Also underground we have what I refer to as ‘secret toilets’. These are toilets that I’ve found completely by accident. There’s usually just a small sign on the wall announcing the opening and closing times. The two I remember seeing are both accessible only by using underpasses (allowing us to cross busy roads underground). You just have to open a door and you’re there.
We tried one of them, and both the men’s and women’s toilets were clean and surprisingly well looked-after. And free. I can’t remember if there was toilet paper or not – but really, who doesn’t keep some Kleenex in their bag for this very occasion?
I’ve seen only two toilets in the Moscow metro so far. Apparently there’s 25 stations to get them, with the first being unveiled in 2015. They designed them to blend in with the station, and they really do. I almost missed this when I walked past it the first time – it’s really difficult to see that it’s a toilet.
City toilets – Berlin
Berlin is great for public toilets. They seem to be everywhere. Apart from the urinals you saw earlier, there are paid toilets almost on every corner in the city. Well, maybe that’s an exaggeration but you know what I mean. If you need to go, there’s no problem finding somewhere to go.
They look clean and well looked after. I haven’t been inside any of them so I can’t confirm that, but I’ve seen people using them so I guess they’re ok. There are many different styles, I guess from different eras or something. They’re quite conspicuous though, everyone can see where you’re going – not good for the shy ones among us.
Here’s one for the ‘old-school’ gang. A plastic toilet on the street in Berlin. Gotta love the convenience, if not the smell.
Out of order
First of all, still in Berlin, and here’s a few toilets that weren’t open, and hadn’t been opened in quite some time. The first one made me incredibly sad because it’s such a beautiful piece of architecture and it’s now just covered in graffiti. It’s in a little square with gardens and it’s just abandoned. Shame.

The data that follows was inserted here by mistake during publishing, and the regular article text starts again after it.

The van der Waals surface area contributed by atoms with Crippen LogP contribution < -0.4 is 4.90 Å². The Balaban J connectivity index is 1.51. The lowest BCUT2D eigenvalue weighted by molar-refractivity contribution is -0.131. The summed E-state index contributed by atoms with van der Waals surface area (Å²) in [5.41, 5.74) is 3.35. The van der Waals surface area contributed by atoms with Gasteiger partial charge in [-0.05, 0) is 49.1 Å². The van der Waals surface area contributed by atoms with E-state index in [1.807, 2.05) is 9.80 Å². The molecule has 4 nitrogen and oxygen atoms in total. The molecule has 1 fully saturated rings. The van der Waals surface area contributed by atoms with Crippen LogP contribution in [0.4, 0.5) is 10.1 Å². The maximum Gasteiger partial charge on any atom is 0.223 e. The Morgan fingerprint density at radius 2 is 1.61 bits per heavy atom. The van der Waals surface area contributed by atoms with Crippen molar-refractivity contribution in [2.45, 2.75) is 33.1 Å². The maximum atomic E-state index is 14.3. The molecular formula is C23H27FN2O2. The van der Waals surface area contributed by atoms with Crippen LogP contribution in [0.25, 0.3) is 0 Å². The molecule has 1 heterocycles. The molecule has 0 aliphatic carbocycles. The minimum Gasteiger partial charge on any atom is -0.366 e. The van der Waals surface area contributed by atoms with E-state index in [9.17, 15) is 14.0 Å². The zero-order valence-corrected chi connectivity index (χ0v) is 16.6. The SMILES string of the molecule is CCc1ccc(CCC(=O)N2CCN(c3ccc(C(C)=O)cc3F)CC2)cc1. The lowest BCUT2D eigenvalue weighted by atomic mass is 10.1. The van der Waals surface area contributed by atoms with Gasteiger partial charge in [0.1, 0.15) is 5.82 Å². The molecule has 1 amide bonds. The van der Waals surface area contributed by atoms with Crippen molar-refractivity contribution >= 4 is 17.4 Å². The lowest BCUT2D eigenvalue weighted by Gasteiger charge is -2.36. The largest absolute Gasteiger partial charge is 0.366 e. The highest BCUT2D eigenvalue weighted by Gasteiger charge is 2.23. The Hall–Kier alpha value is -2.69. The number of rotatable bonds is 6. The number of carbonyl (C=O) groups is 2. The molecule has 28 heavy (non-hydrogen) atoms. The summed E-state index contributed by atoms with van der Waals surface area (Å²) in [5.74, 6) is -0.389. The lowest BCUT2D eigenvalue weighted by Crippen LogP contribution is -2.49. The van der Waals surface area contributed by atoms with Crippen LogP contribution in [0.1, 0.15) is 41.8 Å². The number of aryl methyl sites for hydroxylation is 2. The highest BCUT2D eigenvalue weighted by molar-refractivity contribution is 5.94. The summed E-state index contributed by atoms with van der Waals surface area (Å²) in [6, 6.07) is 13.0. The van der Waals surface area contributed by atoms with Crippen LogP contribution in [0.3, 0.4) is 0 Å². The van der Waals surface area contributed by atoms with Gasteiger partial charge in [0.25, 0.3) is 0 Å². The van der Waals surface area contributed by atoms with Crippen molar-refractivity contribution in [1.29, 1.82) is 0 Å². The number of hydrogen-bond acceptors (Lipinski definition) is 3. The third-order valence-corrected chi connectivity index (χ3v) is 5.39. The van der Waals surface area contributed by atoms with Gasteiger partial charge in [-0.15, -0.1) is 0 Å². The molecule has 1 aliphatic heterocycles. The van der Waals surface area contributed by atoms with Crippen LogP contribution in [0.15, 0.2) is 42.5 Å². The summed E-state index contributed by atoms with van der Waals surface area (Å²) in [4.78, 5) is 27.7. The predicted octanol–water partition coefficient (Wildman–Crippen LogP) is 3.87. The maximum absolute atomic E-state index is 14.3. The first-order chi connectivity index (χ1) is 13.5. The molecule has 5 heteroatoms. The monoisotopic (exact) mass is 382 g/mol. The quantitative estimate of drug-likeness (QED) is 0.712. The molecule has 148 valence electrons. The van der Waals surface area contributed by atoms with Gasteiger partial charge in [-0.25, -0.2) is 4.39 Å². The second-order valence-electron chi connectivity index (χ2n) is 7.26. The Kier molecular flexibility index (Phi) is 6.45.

Then this one, which is in Potsdam, so not technically Berlin. We were actually looking for a toilet at this point, and thought we were saved – but it was not to be. Closed permanently. And also graffitied (coming soon, a post about Berlin and graffiti).
And a couple of old toilets just hanging around that we saw one day while taking a walk in Moscow (Sokol area). They were locked and definitely out of use, but I wonder why they’re still there?
I’m not going to write a lot about public toilets in Asia. Those of us who have been there know what they’re like. I don’t take photos of the bad ones – nobody wants to see that. But here’s a couple of public toilets in Vietnam. Two toilets attached to a little office where the woman who takes the customers’ money sits. Or, you could turn it into a shop and make a bit of money selling drinks and snacks.
Here are some signs I’ve seen in different places about using the toilet. As if we need instructions. Or, maybe some of us do, based on the mess I’ve seen in some public toilets.
And, ladies, beware when you’re using this toilet in a bar in Moscow. Someone could be watching you.
And last of all, something for the women out there who are tired of finally finding somewhere to pee, only to find that there’s no toilet paper in the cubicle. I always have Kleenex in my bag, but not everyone is as organised as me. I took both of these photos in Germany, but in bars in different cities. What a great idea to be sure that your customers are going to have a comfortable experience in your conveniences. It just might encourage them to stay for another drink.
What are your thoughts about public toilets? Do you use them without hesitation, or do you avoid them at all costs? What do you do when you need to go and have no other options but to use a public toilet? Let me know all your public toilet opinions in the comments below.